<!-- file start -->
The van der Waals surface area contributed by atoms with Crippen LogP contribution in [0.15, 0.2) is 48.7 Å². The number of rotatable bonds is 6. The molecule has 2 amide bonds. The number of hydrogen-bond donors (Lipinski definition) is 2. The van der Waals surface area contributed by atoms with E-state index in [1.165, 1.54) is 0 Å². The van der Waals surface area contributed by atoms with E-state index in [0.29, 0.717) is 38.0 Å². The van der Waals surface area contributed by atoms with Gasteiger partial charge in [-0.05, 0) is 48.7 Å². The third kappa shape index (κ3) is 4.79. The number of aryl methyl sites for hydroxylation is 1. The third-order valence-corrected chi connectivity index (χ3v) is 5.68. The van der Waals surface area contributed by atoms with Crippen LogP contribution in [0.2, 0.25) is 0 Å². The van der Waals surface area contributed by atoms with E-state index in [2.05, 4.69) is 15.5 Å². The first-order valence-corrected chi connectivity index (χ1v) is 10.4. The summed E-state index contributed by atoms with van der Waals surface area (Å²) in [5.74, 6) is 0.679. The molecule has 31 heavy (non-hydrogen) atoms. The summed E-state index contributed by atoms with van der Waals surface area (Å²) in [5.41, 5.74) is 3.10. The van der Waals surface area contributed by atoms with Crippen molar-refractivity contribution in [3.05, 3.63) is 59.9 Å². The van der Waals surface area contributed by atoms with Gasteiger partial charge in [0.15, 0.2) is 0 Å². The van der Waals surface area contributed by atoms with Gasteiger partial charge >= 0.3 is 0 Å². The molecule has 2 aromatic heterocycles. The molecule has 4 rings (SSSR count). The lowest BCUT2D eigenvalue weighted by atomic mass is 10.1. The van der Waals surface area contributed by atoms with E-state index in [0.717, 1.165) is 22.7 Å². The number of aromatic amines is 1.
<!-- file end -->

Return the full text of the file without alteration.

The van der Waals surface area contributed by atoms with Crippen LogP contribution in [0.15, 0.2) is 48.7 Å². The number of rotatable bonds is 6. The molecule has 2 amide bonds. The number of hydrogen-bond donors (Lipinski definition) is 2. The van der Waals surface area contributed by atoms with E-state index in [1.165, 1.54) is 0 Å². The van der Waals surface area contributed by atoms with E-state index in [0.29, 0.717) is 38.0 Å². The van der Waals surface area contributed by atoms with Gasteiger partial charge in [-0.05, 0) is 48.7 Å². The third kappa shape index (κ3) is 4.79. The number of aryl methyl sites for hydroxylation is 1. The third-order valence-corrected chi connectivity index (χ3v) is 5.68. The van der Waals surface area contributed by atoms with Crippen LogP contribution in [0.2, 0.25) is 0 Å². The van der Waals surface area contributed by atoms with E-state index in [2.05, 4.69) is 15.5 Å². The first-order valence-corrected chi connectivity index (χ1v) is 10.4. The summed E-state index contributed by atoms with van der Waals surface area (Å²) in [5.74, 6) is 0.679. The molecule has 31 heavy (non-hydrogen) atoms. The summed E-state index contributed by atoms with van der Waals surface area (Å²) in [5.41, 5.74) is 3.10. The van der Waals surface area contributed by atoms with Crippen molar-refractivity contribution in [3.05, 3.63) is 59.9 Å². The van der Waals surface area contributed by atoms with Gasteiger partial charge in [0.15, 0.2) is 0 Å². The van der Waals surface area contributed by atoms with Gasteiger partial charge >= 0.3 is 0 Å². The molecule has 2 aromatic heterocycles. The molecule has 4 rings (SSSR count). The lowest BCUT2D eigenvalue weighted by atomic mass is 10.1. The van der Waals surface area contributed by atoms with E-state index in [0.717, 1.165) is 22.7 Å². The number of aromatic amines is 1.